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An ArtsProfessional feature in partnership with the Digital R&D Fund for the Arts

The arts sector still has enthusiasm for digital technology but some are now taking a more cautious approach, according to a recent survey. Sam Mitchell discusses the findings.

Photo of man and screen
The National Holocaust Centre is experimenting with natural language processing and 3D imaging

How transformative is digital technology to the arts and cultural sector? And are all organisations able to gain from the opportunities afforded by this technology? These were questions we sought to answer through the third annual Digital R&D Fund for the Arts survey (funded by Arts Council England, Nesta and the Arts and Humanities Research Council).

This year we surveyed 984 organisations (the findings are now available on our website and on the fund’s data portal). The survey shows that arts and cultural organisations still attach great importance to digital technology: 90% of organisations feel it is important or essential to marketing, and 80% to preserving and archiving. However, there have been reductions in the proportion of organisations that feel it is important or essential to operations (74% in 2015 compared with 80% in 2013), distribution and exhibition (52% compared with 62%) and creation (54% compared with 64%), with only business models increasing since 2013 (45% compared with 34%).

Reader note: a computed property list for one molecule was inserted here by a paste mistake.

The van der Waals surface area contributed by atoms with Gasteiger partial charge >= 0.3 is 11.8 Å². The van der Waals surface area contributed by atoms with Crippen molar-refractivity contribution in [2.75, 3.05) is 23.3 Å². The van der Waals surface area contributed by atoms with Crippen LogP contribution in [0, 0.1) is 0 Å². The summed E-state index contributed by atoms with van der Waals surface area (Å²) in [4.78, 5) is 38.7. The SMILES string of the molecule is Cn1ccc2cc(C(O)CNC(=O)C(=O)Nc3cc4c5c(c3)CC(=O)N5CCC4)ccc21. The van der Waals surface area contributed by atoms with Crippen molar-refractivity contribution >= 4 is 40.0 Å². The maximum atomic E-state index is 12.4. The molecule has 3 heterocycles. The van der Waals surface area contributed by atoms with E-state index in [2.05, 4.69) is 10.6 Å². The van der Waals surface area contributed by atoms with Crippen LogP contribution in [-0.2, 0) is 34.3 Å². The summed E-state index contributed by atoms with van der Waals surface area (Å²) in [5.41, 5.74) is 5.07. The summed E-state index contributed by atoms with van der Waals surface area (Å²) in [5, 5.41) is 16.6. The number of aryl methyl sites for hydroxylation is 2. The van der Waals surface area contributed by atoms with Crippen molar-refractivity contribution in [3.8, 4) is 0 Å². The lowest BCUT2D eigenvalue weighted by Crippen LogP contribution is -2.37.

There has been a substantial increase in the number of organisations citing the lack of a senior manager with a digital remit as a barrier

Looking in more depth, a striking feature of the findings is the extent to which some arts and cultural organisations have struggled to realise their digital aspirations over the past year. Take crowdfunding as an example. In 2014, around one in five organisations told us that they planned to raise money in this manner over the next 12 months, but the number that actually did in 2015 increased by only 1%. Similarly, one in five organisations thought they would start accepting online donations, yet in practice the number of organisations increased by only 3%. These findings should be treated with some wariness, as organisations (not just within the arts and culture sector) may be poor at predicting their activities and areas of focus. However, viewed alongside evidence in the survey that shows arts organisations have pulled back on their digital activities, it suggests that the sector has become more cautious.

This stands in marked contrast with the 52 projects funded through the Digital R&D Fund for the Arts that have encouraged experimentation with technology to develop new business models and enhance audience reach. The National Holocaust Centre’s project to capture the experience of holocaust survivors through the use of natural language processing and 3D imaging is an example of where high levels of time and resource are required to test, iterate and experiment with a digital process.

So what are the main barriers to technological innovation, when there is clearly an appetite within the sector to do more?

A lack of funding for digital innovation remains the largest barrier. 73% of the sector cited this as a hurdle, an increase of 5% from 2013. However, funding is not the only reason for a slow take-up of digital activity when this technology is often low cost or entirely free. There has been a substantial increase in the number of organisations citing the lack of a senior manager with a digital remit as a barrier (39% in 2015, compared with 31% in 2013). So a lack of leadership from within arts and cultural organisations could be holding the sector back.